For the last two years, I’ve had a lot of expectations regarding this phase of my life. My most significant request to the Lord was that I would have the privilege of focusing most of my time and energy on the things that I’m “made for.” What am I made for? Turning people to Christ, discipling them and making them soul-winners. I want to train others to reproduce this process many times over throughout their lives. I guess it’s a simple request.
God has been gracious to me during my brief life-span. Early in my teenage years, He took a hold of me. The verse that inspired me from that time on was Jeremiah 20:9b “…his word is in my heart like a fire, a fire shut up in my bones. I am weary of holding it in; indeed, I cannot.” He called me to be in his glorious ministry, and to come along and be a part of that call he’s given me my wife Annie(Joy), and my children Nathan and Sharon.
OK, God, another 40 more!
Alexi E. George
20 June 2006
Traveling across our state, Kerala, we see many eye-catching sights along the way. One of the most daunting sites is the many unfinished foundations. Obviously someone had set out to build their dream house, but couldn’t finish. Now, it has all sorts of things growing, including grass, shrubs, and some have small trees growing too.
Through the growth, you can see the foundation and the layout that was planned for the house. Someone had a dream. Money was spent to purchase the land, family members gathered to draw up a plan: The living room here, bedrooms on this side, kitchen and dining area next to each other, etc. Each family member had an idea to contribute, and their ideas converged to form the final plan.
But something went wrong. Certainly it was unexpected, but the unexpected often seems to come when there are big risks involved. Unexpected situations have a drastic effect on our focus. We begin the task with lots of planning and determination, only to back off with fear and give up all our hopes. The Psalmist faced a similar situation when he said: “The seas have lifted up, O Lord, the seas have lifted up their voice; the seas have lifted up their pounding waves. Mightier than the thunder of the great waters, mightier than the breakers of the sea – the Lord on high is mighty” (Psalm 93:3-4). The all-consuming, overpowering waves represented his unexpected situations which have a severe debilitating effect on our lives. But the Psalmist realized that the Lord, who is mighty, is mightier than the waves. Consider the reality: the waves are mighty, but our Lord is mightier. Your broken dreams may seem to consume you, but our God is mightier than your brokenness.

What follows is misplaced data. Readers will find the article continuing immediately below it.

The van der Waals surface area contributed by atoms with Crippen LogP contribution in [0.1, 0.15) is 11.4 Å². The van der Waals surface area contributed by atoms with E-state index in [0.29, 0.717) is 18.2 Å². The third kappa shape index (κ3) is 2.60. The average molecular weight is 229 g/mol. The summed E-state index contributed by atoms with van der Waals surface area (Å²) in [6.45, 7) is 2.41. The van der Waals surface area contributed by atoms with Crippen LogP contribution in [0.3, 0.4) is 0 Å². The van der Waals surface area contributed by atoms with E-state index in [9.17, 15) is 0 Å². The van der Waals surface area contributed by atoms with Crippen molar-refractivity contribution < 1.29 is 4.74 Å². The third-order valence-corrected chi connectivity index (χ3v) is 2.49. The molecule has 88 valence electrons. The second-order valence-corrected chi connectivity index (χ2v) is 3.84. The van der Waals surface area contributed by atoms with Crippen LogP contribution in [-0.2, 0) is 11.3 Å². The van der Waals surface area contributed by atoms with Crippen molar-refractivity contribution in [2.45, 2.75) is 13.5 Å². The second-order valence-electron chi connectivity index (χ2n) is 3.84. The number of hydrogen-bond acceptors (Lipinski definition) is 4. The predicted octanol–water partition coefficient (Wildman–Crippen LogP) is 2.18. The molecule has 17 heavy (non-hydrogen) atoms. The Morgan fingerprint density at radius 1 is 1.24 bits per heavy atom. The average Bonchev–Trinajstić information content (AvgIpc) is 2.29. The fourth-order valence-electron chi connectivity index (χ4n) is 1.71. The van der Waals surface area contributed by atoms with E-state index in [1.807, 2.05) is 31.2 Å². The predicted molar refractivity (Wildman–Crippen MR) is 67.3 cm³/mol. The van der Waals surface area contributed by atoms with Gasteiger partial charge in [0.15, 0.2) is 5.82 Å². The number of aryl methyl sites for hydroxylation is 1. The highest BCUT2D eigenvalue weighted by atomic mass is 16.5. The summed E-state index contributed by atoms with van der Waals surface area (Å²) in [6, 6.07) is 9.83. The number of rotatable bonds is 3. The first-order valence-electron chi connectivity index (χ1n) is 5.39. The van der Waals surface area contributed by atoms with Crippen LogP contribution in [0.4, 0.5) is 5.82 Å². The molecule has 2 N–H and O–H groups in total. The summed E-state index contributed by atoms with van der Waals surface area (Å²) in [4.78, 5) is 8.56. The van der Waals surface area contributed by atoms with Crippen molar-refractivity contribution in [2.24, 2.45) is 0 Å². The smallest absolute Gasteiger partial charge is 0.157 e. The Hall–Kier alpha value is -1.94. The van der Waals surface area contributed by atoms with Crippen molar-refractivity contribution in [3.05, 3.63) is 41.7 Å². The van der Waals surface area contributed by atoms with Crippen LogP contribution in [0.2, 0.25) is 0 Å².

We would all love to live a life completely free from problems. But we know the reality: by the time we solve one problem, another one is brewing and ready.
Then the big question: Why? The apostle Paul writes in 2Corinthians 1:4b “…so that we can comfort those in any trouble with the comfort we ourselves have received from God.” God’s aim is to develop us so that we can be a comfort to others. Our problems are in the overall plan of God for our lives.
How does this happen? Paul goes on to say that “…just as the sufferings of Christ flow over into our lives, so also through Christ our comfort overflows.” Just as Christ was patient and obedient to the Father in His sufferings, we are to patiently endure. Not only because of his example, but because it is in the overall plan of God for us. As we suffer, he comforts us. The more sufferings we endure, he fills us with more comfort. As we are continually filled with his comfort, we begin to overflow with comfort. We become the agents of God’s comfort in a hurting world.
Some become bitter as a result of their sufferings. The desired result of “overflowing with comfort” does not seem so common for many. What is the determining factor? I believe when we have the proper perspective that we are “sharing” in our sufferings, the desired outcome will be seen in our lives. Paul said “If we are distressed, it is for your comfort and salvation.”
So be patient in suffering. Reduce the complaining and grumbling. Submit to the One who suffered so much for us. He will develop us to be agents of God’s comfort in a hurting world.